Warren County Local History by Dallas Bogan
|Dallas Bogan on 7 September 2004|
|original article by Dallas Bogan|
|Return to Index to see a list of other articles by Dallas Bogan|
"Fifteen miles of this road were opened yesterday. The company had invited
the city council and a large number of citizens to make a trip upon it, and
a delightful one it was. The day, it is true, was overcast, but the excitement
of the occasion, the conviction that now a work was commenced which would bind
the extremes of the State together and give a new impulse to its prosperity,
made all hearts glad and rendered the trip joyous in the extreme.
"No accident whatever occurred during the excursion. At 11 o'clock we left the bridge at Fulton and in an hour and a half were at Milford. We were delayed some time at the first ascent. In consequence of the earth falling upon the track, but this only served to try and prove the power of the engine, for not withstanding the obstructions, it bore us safely through on an ascent of 125 feet to the mile. At Milford we tarried near an hour and while there, such of the citizens of that flourishing town as chose, were taken on a short excursion, while those of us who had gone up, rested awhile on terra firma. After this, we started on our return home, and reached Fulton in a little over an hour in safety.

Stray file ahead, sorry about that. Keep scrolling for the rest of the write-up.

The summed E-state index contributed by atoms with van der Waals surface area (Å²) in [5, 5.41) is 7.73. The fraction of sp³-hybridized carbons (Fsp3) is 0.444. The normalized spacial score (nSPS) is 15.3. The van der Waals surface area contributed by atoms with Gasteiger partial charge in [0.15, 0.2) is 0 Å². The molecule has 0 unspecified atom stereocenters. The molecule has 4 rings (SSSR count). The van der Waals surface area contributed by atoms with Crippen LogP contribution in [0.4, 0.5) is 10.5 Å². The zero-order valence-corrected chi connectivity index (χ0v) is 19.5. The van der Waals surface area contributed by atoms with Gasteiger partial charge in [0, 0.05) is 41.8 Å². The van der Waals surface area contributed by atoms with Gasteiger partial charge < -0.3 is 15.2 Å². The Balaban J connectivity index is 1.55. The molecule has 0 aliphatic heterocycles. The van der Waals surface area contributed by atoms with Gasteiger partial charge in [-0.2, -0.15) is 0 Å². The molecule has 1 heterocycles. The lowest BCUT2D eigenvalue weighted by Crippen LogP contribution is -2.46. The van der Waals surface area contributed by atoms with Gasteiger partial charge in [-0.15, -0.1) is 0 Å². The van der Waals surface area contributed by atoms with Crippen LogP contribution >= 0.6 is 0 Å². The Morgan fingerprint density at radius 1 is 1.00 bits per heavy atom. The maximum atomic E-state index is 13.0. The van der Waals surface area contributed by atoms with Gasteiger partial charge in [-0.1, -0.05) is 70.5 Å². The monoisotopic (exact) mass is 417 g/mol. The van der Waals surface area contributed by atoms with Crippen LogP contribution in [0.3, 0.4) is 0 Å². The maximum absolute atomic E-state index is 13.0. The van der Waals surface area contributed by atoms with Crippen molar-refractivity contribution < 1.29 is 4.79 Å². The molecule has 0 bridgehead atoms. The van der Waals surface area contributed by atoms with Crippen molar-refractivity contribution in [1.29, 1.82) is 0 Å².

"We have not time to go into detail, or to speak at length of this railroad. We can not forever, however, to thank those who, through good and evil report, persevered in urging this enterprise forward. They have acted nobly and well; and the day is not far distant when all will admit, as we believe, that this is one of the most important works which have been undertaken for Cincinnati and Ohio.